“Socalj” for Borderland Beat
Six men and a woman with ties to the Mexican Mafia were taken into custody, accused of selling drugs and staging kidnappings out of a house on Wunderlin Avenue near 68th Street, and using it to store weapons, cash, and drugs.
|More than a dozen weapons, including two explosive devices, were seized from the home, according to local and federal agents.
The gang members operating out of the home were apparently being controlled by a boss far away. “What is disturbing is that the key leader of the Mexican Mafia had his tentacles in this particular criminal organization and was doing it from death row in prison,” District Attorney Summer Stephan said.
|Mexican Mafia member Ronnie Ayala and his brother Hector in the early 1990s.|
Leader Ronnie Ayala
In 2015, the US Supreme Court upheld his death penalty conviction for the execution-style slayings of the three men in an auto-shop robbery. The justices split 5-4 on the decision citing differing views on his jury being tainted by the dismissal of all black and Hispanic jurors during the selection process. When the defense objected, the judge heard the prosecutor’s reasons behind closed doors without the defense present, so as not to reveal the trial strategy. In looking at the record available in the case, the court agreed that the prosecution was able to offer reasonable arguments why the jurors were dismissed for reasons other than race.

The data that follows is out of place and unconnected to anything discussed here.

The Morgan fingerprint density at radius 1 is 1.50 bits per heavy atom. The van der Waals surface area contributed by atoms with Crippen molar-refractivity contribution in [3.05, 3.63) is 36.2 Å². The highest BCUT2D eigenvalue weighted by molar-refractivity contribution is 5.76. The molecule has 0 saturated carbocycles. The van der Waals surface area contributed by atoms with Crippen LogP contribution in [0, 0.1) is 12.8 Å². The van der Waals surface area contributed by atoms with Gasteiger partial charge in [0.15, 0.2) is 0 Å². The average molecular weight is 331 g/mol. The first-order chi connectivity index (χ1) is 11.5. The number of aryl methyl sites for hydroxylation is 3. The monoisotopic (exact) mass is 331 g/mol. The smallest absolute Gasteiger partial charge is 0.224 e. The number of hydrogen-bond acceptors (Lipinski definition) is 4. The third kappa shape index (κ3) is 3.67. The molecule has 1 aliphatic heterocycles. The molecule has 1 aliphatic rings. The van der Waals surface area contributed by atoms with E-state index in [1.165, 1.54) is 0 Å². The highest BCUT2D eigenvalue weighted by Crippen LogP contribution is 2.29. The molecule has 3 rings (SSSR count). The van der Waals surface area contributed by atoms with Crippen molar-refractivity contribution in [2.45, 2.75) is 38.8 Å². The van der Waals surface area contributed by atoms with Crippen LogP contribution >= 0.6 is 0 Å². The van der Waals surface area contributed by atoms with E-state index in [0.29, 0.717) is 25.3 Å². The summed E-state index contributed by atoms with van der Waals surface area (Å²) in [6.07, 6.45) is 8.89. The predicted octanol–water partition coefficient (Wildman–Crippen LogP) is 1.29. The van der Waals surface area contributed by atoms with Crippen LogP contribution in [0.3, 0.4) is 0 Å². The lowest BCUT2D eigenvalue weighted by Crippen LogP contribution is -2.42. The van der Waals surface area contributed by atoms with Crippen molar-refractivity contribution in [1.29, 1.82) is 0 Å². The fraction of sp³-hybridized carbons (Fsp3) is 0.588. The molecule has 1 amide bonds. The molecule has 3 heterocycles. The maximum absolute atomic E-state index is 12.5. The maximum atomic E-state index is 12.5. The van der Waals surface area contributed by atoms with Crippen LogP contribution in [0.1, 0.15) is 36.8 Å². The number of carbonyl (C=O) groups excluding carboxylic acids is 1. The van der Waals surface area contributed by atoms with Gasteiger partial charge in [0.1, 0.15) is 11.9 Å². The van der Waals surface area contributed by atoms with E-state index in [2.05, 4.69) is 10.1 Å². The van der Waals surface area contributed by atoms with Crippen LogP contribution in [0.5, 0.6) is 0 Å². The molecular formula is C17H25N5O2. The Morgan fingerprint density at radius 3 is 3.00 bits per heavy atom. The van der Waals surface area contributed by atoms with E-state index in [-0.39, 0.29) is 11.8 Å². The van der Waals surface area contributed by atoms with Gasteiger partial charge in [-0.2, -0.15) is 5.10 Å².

In an aside opinion, Kennedy took the opportunity to express his concerns with the solitary confinement conditions in which many prisoners like Ayala are held and suggested that he would be open to hearing a case on the issue.
He said that if Ayala is in a typical solitary confinement situation, it is likely he “has been held for all or most of the past 20 years or more in a windowless cell no larger than a typical parking spot for 23 hours a day; and in the one hour when he leaves it, he likely is allowed little or no opportunity for conversation or interaction with anyone.”
Little did Justice Kennedy know, Ayala did not lack the ability to communicate with those on the outside.